Adam and Eve’s basic problem was not that they became intelligent and morally aware. Their problem was that as they grew and became aware of their surroundings and choices, they chose not to trust God.

Adam and Eve’s basic problem was not that they became intelligent and morally aware. Their problem was that as they grew and became aware of their surroundings and choices, they chose not to trust God. They chose to go it alone—to look after number one—to cross a boundary which was meant for their and the earth’s blessing. And it is that choice (which has been repeated over and over again throughout human history) that has been the source of so much pain, misery, destruction, and waste.

You will remember that we said in a previous sermon that the Garden of Eden story may have been intended at some point in its history to speak to the royal consciousness of Israel—to that time when Solomon was king, when Israel was at its greatest expanse as an empire, when wealth, trade, and knowledge were abundant. What will Solomon and Israel do with this opportunity? How will they use their “know-how”? To bless or to curse? With a deepening trust in God or through an arrogant faith in their own ability?

And the same question can be asked about us. How do we use our “know-how”? Are we guided by a wisdom which seeks to bless others and creation? Do we have any inkling as to how dangerous knowledge without wisdom can truly be in our kind of world? Has our ethical and spiritual development kept up with our advances in knowledge, technology, and know-how? (Consider the examples of nuclear weapons; the Gulf oil spill; genetic engineering; and the greatest threat humanity has ever faced—the climate crisis.)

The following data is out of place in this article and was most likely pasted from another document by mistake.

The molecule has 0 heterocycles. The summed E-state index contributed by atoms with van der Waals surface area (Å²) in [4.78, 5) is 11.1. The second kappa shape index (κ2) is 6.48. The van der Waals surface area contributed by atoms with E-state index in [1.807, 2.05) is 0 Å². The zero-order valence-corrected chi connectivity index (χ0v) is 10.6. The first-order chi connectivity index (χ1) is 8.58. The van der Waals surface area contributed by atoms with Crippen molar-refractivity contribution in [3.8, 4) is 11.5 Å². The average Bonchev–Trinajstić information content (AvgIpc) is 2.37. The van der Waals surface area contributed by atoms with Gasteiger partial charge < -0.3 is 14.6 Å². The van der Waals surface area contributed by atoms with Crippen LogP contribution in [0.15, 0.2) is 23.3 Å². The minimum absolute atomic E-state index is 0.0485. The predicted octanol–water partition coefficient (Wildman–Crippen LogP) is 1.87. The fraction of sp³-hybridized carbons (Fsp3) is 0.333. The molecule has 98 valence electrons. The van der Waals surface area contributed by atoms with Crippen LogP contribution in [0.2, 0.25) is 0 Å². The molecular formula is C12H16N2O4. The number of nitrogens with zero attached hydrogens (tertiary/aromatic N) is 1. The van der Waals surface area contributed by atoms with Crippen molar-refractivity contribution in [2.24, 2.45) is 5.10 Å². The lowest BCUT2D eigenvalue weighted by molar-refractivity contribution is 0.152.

God’s grace is seen in the guarding of the Tree of Life until the time comes when we are capable of coping with the blessings such fruit can bestow.

We tend to look at the Adam and Eve story as an event which happened in the past—an event involving two actual people whose choices forever wrecked human chances to have joyful, loving, and free lives. We call it “the Fall.” In our next sermon we will look at the concepts of Fall and Original Sin. But today I want us to realize that this story is not so much telling us about something in the past which could have been prevented. It’s telling us the way things are for all of us. The Garden of Eden exists only in the sense that we know deep down that we could have all made choices which enhanced life, reflected a deep trust in God, and respected the boundaries meant for our own well-being. The closest any of us has ever been to living in the Garden of Eden is when we were in our infancy and childhood—a time when we were innocent and, yes, naïve. The Adam and Eve story picks up where we all live—east of Eden. That is our existential condition. We make choices which alienate us from God, ourselves, others, and creation. But the good news of this story is that God chooses to work with us just like we work with our kids when they mess up. God’s grace is seen in the fact that the day Adam and Eve eat of the forbidden fruit, they do not die. God’s grace is seen in the clothing of Adam and Eve to help them deal with their shame. And God’s grace is seen in the guarding of the Tree of Life until the time comes when we are capable of coping with the blessings such fruit can bestow.

What we see in this story is a pattern which will be repeated over and over again in Genesis: first, humans sin; then there are consequences; but God has the final word—and it is always a word of grace. God provides a way forward regardless of how foolish our choices are. God decides in these opening chapters not to abandon creation or humankind to its folly. We may live east of Eden, but the God of Adam and Eve and the God of our Lord Jesus Christ accompanies us into that far country with choices of God’s own—choices which give us and creation hope and joy.